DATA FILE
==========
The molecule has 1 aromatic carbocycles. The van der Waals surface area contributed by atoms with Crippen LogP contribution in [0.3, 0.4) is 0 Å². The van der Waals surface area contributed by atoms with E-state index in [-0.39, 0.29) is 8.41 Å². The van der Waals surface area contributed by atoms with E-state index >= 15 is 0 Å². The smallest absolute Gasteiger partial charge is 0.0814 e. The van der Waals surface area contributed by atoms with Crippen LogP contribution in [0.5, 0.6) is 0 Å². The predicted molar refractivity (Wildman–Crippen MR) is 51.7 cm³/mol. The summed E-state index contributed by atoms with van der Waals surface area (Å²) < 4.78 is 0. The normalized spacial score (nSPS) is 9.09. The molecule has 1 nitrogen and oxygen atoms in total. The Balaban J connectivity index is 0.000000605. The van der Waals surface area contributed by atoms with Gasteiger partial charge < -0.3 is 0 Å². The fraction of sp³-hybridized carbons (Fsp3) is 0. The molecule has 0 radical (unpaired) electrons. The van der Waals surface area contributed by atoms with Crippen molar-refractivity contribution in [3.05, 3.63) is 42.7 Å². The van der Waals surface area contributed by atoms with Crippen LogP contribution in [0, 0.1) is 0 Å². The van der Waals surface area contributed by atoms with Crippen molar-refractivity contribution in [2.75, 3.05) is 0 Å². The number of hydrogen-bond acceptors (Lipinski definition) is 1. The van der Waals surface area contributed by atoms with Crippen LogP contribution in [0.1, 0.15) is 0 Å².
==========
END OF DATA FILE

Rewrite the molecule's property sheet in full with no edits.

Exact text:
The molecule has 1 aromatic carbocycles. The van der Waals surface area contributed by atoms with Crippen LogP contribution in [0.3, 0.4) is 0 Å². The van der Waals surface area contributed by atoms with E-state index in [-0.39, 0.29) is 8.41 Å². The van der Waals surface area contributed by atoms with E-state index >= 15 is 0 Å². The smallest absolute Gasteiger partial charge is 0.0814 e. The van der Waals surface area contributed by atoms with Crippen LogP contribution in [0.5, 0.6) is 0 Å². The predicted molar refractivity (Wildman–Crippen MR) is 51.7 cm³/mol. The summed E-state index contributed by atoms with van der Waals surface area (Å²) < 4.78 is 0. The normalized spacial score (nSPS) is 9.09. The molecule has 1 nitrogen and oxygen atoms in total. The Balaban J connectivity index is 0.000000605. The van der Waals surface area contributed by atoms with Gasteiger partial charge < -0.3 is 0 Å². The fraction of sp³-hybridized carbons (Fsp3) is 0. The molecule has 0 radical (unpaired) electrons. The van der Waals surface area contributed by atoms with Crippen molar-refractivity contribution in [3.05, 3.63) is 42.7 Å². The van der Waals surface area contributed by atoms with Crippen LogP contribution in [0, 0.1) is 0 Å². The van der Waals surface area contributed by atoms with Crippen molar-refractivity contribution in [2.75, 3.05) is 0 Å². The number of hydrogen-bond acceptors (Lipinski definition) is 1. The van der Waals surface area contributed by atoms with Crippen LogP contribution in [0.1, 0.15) is 0 Å².